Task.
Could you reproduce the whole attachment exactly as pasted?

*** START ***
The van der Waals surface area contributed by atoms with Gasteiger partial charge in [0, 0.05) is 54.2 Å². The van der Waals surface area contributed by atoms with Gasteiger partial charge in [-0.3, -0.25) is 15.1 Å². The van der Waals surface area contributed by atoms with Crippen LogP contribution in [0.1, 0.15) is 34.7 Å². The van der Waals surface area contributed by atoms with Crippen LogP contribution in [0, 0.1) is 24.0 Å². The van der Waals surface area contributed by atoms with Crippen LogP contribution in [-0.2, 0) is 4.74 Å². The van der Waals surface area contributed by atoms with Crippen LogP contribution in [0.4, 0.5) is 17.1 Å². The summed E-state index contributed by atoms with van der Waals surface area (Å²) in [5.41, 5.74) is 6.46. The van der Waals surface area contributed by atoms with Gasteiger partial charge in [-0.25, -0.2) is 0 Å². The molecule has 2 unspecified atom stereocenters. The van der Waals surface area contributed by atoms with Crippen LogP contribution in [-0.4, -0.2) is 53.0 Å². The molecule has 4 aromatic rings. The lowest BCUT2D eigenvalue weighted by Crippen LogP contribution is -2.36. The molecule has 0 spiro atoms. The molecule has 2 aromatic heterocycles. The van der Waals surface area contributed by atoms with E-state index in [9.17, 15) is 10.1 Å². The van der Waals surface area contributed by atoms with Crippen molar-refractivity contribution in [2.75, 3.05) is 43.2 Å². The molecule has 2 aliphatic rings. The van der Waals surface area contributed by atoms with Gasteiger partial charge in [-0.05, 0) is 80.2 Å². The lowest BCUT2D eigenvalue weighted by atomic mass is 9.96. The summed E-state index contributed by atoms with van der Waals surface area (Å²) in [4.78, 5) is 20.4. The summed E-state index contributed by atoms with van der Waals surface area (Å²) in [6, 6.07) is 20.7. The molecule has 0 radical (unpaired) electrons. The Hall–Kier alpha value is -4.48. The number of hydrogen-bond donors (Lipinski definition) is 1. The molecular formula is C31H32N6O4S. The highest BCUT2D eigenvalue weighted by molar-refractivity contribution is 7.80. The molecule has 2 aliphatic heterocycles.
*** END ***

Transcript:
The van der Waals surface area contributed by atoms with Gasteiger partial charge in [0, 0.05) is 54.2 Å². The van der Waals surface area contributed by atoms with Gasteiger partial charge in [-0.3, -0.25) is 15.1 Å². The van der Waals surface area contributed by atoms with Crippen LogP contribution in [0.1, 0.15) is 34.7 Å². The van der Waals surface area contributed by atoms with Crippen LogP contribution in [0, 0.1) is 24.0 Å². The van der Waals surface area contributed by atoms with Crippen LogP contribution in [-0.2, 0) is 4.74 Å². The van der Waals surface area contributed by atoms with Crippen LogP contribution in [0.4, 0.5) is 17.1 Å². The summed E-state index contributed by atoms with van der Waals surface area (Å²) in [5.41, 5.74) is 6.46. The van der Waals surface area contributed by atoms with Gasteiger partial charge in [-0.25, -0.2) is 0 Å². The molecule has 2 unspecified atom stereocenters. The van der Waals surface area contributed by atoms with Crippen LogP contribution in [-0.4, -0.2) is 53.0 Å². The molecule has 4 aromatic rings. The lowest BCUT2D eigenvalue weighted by Crippen LogP contribution is -2.36. The molecule has 0 spiro atoms. The molecule has 2 aromatic heterocycles. The van der Waals surface area contributed by atoms with E-state index in [9.17, 15) is 10.1 Å². The van der Waals surface area contributed by atoms with Crippen molar-refractivity contribution in [2.75, 3.05) is 43.2 Å². The molecule has 2 aliphatic rings. The van der Waals surface area contributed by atoms with Gasteiger partial charge in [-0.05, 0) is 80.2 Å². The lowest BCUT2D eigenvalue weighted by atomic mass is 9.96. The summed E-state index contributed by atoms with van der Waals surface area (Å²) in [4.78, 5) is 20.4. The summed E-state index contributed by atoms with van der Waals surface area (Å²) in [6, 6.07) is 20.7. The molecule has 0 radical (unpaired) electrons. The Hall–Kier alpha value is -4.48. The number of hydrogen-bond donors (Lipinski definition) is 1. The molecular formula is C31H32N6O4S. The highest BCUT2D eigenvalue weighted by molar-refractivity contribution is 7.80. The molecule has 2 aliphatic heterocycles.